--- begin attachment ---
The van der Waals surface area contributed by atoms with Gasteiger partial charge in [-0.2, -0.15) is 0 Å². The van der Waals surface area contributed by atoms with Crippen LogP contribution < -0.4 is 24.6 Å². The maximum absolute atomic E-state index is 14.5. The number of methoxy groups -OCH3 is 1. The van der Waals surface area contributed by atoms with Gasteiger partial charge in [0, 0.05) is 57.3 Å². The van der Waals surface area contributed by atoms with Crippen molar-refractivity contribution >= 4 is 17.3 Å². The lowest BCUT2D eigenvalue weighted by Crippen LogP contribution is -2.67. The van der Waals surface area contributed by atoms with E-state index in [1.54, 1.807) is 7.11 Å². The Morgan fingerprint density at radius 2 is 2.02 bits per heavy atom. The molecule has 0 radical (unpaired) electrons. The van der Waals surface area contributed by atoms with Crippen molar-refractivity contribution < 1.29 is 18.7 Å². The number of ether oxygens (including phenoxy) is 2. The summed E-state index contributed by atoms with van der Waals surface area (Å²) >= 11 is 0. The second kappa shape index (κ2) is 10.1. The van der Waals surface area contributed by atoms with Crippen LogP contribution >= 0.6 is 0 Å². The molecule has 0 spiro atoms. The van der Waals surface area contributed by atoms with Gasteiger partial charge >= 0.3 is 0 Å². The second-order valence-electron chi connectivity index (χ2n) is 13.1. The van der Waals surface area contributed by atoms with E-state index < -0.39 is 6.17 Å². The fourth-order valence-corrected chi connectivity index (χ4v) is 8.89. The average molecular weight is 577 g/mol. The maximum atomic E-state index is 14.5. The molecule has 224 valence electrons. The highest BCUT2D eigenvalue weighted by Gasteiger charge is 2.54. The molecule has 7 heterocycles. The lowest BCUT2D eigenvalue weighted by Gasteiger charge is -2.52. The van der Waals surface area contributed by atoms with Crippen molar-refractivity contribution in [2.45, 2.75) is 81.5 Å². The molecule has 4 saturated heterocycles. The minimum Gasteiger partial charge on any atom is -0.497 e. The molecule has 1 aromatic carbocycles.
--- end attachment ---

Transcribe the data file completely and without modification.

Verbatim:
The van der Waals surface area contributed by atoms with Gasteiger partial charge in [-0.2, -0.15) is 0 Å². The van der Waals surface area contributed by atoms with Crippen LogP contribution < -0.4 is 24.6 Å². The maximum absolute atomic E-state index is 14.5. The number of methoxy groups -OCH3 is 1. The van der Waals surface area contributed by atoms with Gasteiger partial charge in [0, 0.05) is 57.3 Å². The van der Waals surface area contributed by atoms with Crippen molar-refractivity contribution >= 4 is 17.3 Å². The lowest BCUT2D eigenvalue weighted by Crippen LogP contribution is -2.67. The van der Waals surface area contributed by atoms with E-state index in [1.54, 1.807) is 7.11 Å². The Morgan fingerprint density at radius 2 is 2.02 bits per heavy atom. The molecule has 0 radical (unpaired) electrons. The van der Waals surface area contributed by atoms with Crippen molar-refractivity contribution < 1.29 is 18.7 Å². The number of ether oxygens (including phenoxy) is 2. The summed E-state index contributed by atoms with van der Waals surface area (Å²) >= 11 is 0. The second kappa shape index (κ2) is 10.1. The van der Waals surface area contributed by atoms with Crippen LogP contribution >= 0.6 is 0 Å². The molecule has 0 spiro atoms. The van der Waals surface area contributed by atoms with Gasteiger partial charge >= 0.3 is 0 Å². The second-order valence-electron chi connectivity index (χ2n) is 13.1. The van der Waals surface area contributed by atoms with E-state index < -0.39 is 6.17 Å². The fourth-order valence-corrected chi connectivity index (χ4v) is 8.89. The average molecular weight is 577 g/mol. The maximum atomic E-state index is 14.5. The molecule has 224 valence electrons. The highest BCUT2D eigenvalue weighted by Gasteiger charge is 2.54. The molecule has 7 heterocycles. The lowest BCUT2D eigenvalue weighted by Gasteiger charge is -2.52. The van der Waals surface area contributed by atoms with Crippen molar-refractivity contribution in [2.45, 2.75) is 81.5 Å². The molecule has 4 saturated heterocycles. The minimum Gasteiger partial charge on any atom is -0.497 e. The molecule has 1 aromatic carbocycles.